Why do GMOs have an image problem? let’s discuss

Why do GMOs have an image problem? That’s a question we’ll try to answer on the October 13 episode of The seed speaks.

A recent survey by the American Marketing Association found that consumers believe GM foods are unnatural, unethical and dangerous, despite the fact that 70% of processed foods in the United States and Canada already contain GMOs.

The European Commission has virtually banned GMO crops and implemented strict GMO labeling laws.

A recent Chinese study found that nearly half of respondents had a negative impression of GMO foods.

A Canadian study from March of this year published in the Agriculture and Food Research Journal found that respondents prefer to buy “organic” or “natural” products rather than GM products.

Why is this so and what can our industry do about it? We will be joined by Andreas Boecker, a professor at the University of Guelph specializing in best practices for communicating new technologies, particularly agricultural biotechnology; Kavin Senapathy, a Madison, Wisconsin-based writer, journalist, and speaker whose writing has appeared in outlets like Slate, The Daily Beast, and Forbes; and Jenn Armen, vice president, business and corporate development for North Carolina-based Okanagan Specialty Fruits.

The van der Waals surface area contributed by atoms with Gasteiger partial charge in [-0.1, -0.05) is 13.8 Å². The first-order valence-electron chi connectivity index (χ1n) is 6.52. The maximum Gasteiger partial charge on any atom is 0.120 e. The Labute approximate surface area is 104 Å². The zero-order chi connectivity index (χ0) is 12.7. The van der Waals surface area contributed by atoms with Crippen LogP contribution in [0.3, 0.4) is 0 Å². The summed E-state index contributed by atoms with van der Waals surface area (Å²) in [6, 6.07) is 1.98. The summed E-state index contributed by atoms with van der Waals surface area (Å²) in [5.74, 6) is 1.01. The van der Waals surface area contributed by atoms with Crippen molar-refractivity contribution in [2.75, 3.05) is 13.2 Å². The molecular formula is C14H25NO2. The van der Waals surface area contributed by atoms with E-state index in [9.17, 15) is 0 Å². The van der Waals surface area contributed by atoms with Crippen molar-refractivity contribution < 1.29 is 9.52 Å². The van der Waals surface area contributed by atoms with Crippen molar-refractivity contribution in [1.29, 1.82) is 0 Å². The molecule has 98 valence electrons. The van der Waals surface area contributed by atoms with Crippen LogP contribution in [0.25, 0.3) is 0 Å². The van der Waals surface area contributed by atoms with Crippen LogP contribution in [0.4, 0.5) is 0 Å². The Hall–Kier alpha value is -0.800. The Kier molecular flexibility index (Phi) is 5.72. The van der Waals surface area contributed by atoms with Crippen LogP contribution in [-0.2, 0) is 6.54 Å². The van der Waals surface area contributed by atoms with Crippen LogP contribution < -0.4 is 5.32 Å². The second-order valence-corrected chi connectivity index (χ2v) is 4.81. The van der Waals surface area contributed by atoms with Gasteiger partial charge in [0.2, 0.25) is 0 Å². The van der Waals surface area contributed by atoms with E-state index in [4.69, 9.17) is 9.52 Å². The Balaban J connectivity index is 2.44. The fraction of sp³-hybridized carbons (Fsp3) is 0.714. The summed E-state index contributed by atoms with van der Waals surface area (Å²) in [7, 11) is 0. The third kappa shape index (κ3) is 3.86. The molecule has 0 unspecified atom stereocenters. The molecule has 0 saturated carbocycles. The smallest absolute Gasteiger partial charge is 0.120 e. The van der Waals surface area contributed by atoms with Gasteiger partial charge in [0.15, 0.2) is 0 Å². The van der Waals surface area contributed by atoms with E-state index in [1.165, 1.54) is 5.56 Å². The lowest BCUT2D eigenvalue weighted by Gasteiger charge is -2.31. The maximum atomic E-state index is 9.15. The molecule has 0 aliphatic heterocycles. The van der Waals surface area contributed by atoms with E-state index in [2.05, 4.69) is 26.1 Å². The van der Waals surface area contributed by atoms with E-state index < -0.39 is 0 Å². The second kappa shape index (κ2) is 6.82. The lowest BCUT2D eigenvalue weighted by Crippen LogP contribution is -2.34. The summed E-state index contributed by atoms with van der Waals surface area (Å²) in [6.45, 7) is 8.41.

Boecker has studied consumer perceptions of GMOs extensively and says these perceptions are affected by two major things: the fact that many GMOs do not have a direct positive impact on consumers at the grocery store level (they were largely created to facilitate farming via herbicide-tolerant products). traits, he notes), and a negative impression many consumers have of large life science companies.

Senapathy, once a strong proponent of GMOs, says she stopped advocating for the technology in recent years, after she began to see the importance of advocating for social and environmental justice in the food system, rather than specific technologies.

Okanagan Specialty Fruits created the Arctic Apple, a non-browning GMO apple that does not turn brown when cut. Armen will explain why the arctic apple has been embraced by consumers and what the company has done to address public interest and concerns about GMO products like the arctic apple.

Join us live on October 13 at 12 p.m. CDT as we tackle the GMO image problem and what can be done about it.

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